Astrocytes are well known modulators of normal developmental retinal vascularization. However, relatively little is known about the role of glial cells during pathological retinal neovascularization (NV), a leading contributor to vision loss in industrialized nations. We demonstrate that the loss of astrocytes and microglia directly correlates with the development of pathological NV in a mouse model of oxygen-induced retinopathy (OIR). These two distinct glial cell populations were found to have cooperative survival effects in vitro and in vivo. The intravitreal injection of myeloid progenitor cells, astrocytes, or astrocyte-conditioned media rescued endogenous astrocytes from degeneration that normally occurs within the hypoxic, vaso-obliterated retina following return to normoxia. Protection of the retinal astrocytes and microglia was directly correlated with accelerated revascularization of the normal retinal plexuses and reduction of pathological intravitreal NV normally associated with OIR. Using astrocyte-conditioned media, several factors were identified that may contribute to the observed astrocytic protection and subsequent normalization of the retinal vasculature, including vascular endothelial growth factor (VEGF) and basic fibroblast growth factor (bFGF). Injection of VEGF or bFGF at specific doses rescued the retinas from developing OIR-associated pathology, an effect that was also preceded by protection of endogenous glia from hypoxia-induced degeneration. Together, these data suggest that vascular-associated glia are also required for normalized revascularization of the hypoxic retina. Methods developed to target and protect glial cells may provide a novel strategy by which normalized revascularization can be promoted and the consequences of abnormal NV in retinal vascular diseases can be prevented.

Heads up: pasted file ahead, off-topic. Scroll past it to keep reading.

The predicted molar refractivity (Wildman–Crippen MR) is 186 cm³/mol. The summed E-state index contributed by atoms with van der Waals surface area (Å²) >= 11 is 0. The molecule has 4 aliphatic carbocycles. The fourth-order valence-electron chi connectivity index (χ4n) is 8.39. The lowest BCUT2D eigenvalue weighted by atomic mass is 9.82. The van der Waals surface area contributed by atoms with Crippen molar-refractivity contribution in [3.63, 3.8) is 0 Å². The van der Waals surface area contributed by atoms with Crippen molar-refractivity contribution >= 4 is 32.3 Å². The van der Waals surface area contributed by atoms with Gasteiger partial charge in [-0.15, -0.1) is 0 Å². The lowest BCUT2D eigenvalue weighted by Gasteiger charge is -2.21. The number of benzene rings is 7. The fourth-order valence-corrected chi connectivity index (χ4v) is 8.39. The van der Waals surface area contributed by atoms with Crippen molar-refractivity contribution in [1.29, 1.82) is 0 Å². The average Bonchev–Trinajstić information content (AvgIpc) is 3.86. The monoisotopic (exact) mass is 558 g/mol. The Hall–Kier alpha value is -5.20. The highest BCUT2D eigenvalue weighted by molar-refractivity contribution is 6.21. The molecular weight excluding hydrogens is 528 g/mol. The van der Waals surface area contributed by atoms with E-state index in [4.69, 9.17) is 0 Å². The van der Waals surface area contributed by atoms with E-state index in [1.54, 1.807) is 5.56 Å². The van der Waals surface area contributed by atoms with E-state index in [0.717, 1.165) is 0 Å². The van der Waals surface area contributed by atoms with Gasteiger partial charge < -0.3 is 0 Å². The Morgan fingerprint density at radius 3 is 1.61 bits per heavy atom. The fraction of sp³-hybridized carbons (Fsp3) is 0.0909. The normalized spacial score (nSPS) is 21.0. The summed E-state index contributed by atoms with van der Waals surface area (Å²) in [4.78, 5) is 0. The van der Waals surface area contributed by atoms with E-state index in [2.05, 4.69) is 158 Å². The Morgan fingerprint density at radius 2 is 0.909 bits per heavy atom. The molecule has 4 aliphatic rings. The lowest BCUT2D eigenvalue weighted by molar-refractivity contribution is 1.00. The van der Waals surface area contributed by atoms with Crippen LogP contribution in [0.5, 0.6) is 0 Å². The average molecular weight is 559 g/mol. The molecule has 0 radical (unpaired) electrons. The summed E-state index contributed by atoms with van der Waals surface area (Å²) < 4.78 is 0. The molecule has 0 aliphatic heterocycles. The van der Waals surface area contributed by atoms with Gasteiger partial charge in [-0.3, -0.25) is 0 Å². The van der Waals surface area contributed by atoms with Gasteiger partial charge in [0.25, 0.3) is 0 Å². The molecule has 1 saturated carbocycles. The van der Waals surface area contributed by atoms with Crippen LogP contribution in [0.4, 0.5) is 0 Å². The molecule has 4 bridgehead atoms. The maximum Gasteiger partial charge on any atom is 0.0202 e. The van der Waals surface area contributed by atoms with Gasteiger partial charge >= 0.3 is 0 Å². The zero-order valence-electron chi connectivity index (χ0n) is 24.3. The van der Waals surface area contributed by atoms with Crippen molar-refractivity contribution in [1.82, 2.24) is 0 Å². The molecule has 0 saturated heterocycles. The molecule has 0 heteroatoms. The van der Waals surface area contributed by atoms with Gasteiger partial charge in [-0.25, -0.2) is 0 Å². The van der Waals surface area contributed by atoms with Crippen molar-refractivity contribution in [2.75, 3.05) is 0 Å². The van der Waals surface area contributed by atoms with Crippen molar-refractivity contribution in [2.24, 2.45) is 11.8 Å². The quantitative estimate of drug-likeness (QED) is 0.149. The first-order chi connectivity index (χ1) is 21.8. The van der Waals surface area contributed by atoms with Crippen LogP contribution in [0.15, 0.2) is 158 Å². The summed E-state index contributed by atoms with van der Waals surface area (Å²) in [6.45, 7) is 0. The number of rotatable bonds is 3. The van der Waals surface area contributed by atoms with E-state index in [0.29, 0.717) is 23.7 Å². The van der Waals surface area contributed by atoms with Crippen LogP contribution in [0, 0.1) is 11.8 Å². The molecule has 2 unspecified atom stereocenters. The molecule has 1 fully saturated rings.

Metabolites offer an important unexplored complementary approach to understanding the pluripotency of stem cells. Using MS-based metabolomics, we show that embryonic stem cells are characterized by abundant metabolites with highly unsaturated structures whose levels decrease upon differentiation. By monitoring the reduced and oxidized glutathione ratio as well as ascorbic acid levels, we demonstrate that the stem cell redox status is regulated during differentiation. On the basis of the oxidative biochemistry of the unsaturated metabolites, we experimentally manipulated specific pathways in embryonic stem cells while monitoring the effects on differentiation. Inhibition of the eicosanoid signaling pathway promoted pluripotency and maintained levels of unsaturated fatty acids. In contrast, downstream oxidized metabolites (for example, neuroprotectin D1) and substrates of pro-oxidative reactions (for example, acyl-carnitines), promoted neuronal and cardiac differentiation. We postulate that the highly unsaturated metabolome sustained by stem cells allows them to differentiate in response to in vivo oxidative processes such as inflammation.